“Passengers” Review ✦✦✦✧✧

22 December, 2016

Director: Morten Tyldum
Screenwriter: Jon Spaihts
Director of Photography: Rodrigo Prieto
Cast: Jennifer Lawrence, Chris Pratt, Michael Sheen

Synopsis: Two voyagers placed inside hibernation pods accidentally wake up a century too early. Forced to spend their remaining days on-board a luxury spacecraft, the pair discover the dire consequences of the ship’s malfunction.

Passengers Review:

Taking a far stranger route than any of the advertising materials would dare to suggest, “Passengers” is a space movie which dedicates its entire first act to a new-age “Silent Running” narrative as Chris Pratt experiences the Robinson Crusoe effect whilst living out an entire year void of human contact. The film projects an unusually honest account of how much loneliness and horniness can influence people, using this very concept to fuel its key transitional phase before “Passengers” is revealed to be another fairly standard Sci-Fi debacle.

During the film’s shift from lone spaceman story to interstellar romance, Jon Spaihts formulates a movie which fails to appeal to a particular target market. While the opening scenes are mostly impressive as the screenplay drags its heels a little in order to convey the passage of time, “Passengers” is let down by its need to provide blockbuster action as trailer-friendly life-or-death situations replace a calmly formulated drama. Although the spectacle holds up well on the big screen, it has no place in a movie revolving around such a schizophrenic romance, particularly one founded on such a dark secret, and it isn’t long before the movie loses its sinister edge in favour of something more predictable.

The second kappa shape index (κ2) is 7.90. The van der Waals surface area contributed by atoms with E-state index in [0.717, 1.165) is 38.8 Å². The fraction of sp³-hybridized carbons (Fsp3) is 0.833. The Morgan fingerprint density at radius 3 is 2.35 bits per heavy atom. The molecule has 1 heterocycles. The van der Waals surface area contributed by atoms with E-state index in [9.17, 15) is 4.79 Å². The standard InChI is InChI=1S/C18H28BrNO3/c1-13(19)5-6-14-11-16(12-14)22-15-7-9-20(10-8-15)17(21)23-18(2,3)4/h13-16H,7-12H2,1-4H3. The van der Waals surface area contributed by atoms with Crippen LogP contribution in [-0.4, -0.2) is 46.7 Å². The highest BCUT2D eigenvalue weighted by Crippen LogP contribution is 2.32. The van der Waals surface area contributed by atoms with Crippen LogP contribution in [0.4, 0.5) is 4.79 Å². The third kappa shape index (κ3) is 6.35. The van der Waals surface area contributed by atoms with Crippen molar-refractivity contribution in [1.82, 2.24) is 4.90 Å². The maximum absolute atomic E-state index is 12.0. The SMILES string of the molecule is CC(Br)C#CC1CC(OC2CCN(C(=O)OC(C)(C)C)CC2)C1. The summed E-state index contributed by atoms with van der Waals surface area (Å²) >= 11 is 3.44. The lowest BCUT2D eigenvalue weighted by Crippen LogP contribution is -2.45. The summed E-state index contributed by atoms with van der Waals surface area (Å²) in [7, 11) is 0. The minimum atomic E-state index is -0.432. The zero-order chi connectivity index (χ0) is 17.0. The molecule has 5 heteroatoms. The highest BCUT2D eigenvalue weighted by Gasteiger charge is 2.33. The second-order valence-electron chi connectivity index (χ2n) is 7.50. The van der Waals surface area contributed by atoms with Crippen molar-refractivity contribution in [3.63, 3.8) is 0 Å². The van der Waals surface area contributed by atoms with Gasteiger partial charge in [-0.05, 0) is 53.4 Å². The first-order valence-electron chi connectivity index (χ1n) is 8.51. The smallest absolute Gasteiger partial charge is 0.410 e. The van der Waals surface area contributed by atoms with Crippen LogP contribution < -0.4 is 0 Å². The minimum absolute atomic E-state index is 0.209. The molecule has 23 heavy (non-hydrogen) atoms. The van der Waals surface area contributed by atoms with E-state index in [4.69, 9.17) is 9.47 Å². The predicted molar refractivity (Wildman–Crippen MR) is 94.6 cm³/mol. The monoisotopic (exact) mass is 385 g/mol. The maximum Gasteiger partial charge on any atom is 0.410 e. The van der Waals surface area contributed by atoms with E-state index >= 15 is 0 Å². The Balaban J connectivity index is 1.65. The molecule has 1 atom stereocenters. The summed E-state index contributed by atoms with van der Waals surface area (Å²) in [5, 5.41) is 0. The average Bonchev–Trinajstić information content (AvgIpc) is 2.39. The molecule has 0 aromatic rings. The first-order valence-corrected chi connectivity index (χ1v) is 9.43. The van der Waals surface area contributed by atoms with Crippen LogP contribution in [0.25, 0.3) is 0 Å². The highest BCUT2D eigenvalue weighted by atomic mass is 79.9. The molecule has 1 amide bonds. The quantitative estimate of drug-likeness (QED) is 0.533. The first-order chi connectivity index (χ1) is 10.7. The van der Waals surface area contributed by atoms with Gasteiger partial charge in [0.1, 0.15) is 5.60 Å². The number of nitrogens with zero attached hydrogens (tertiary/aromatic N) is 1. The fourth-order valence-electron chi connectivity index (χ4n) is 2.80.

Aside from the somewhat erratic concept shift, which sees the bulk of the character development left behind, “Passengers” executes itself with the intention of recapturing its initial glory which it does to some extent after the expected hurdles are overcome. While Thomas Newman’s atmospheric and enrapturing score is always present to keep you on your toes, it’s still more than a little depressing to see a movie have so little faith in its basic premise as it loses its way and resorts to old tricks in order to feel like it’s worthy of your time.


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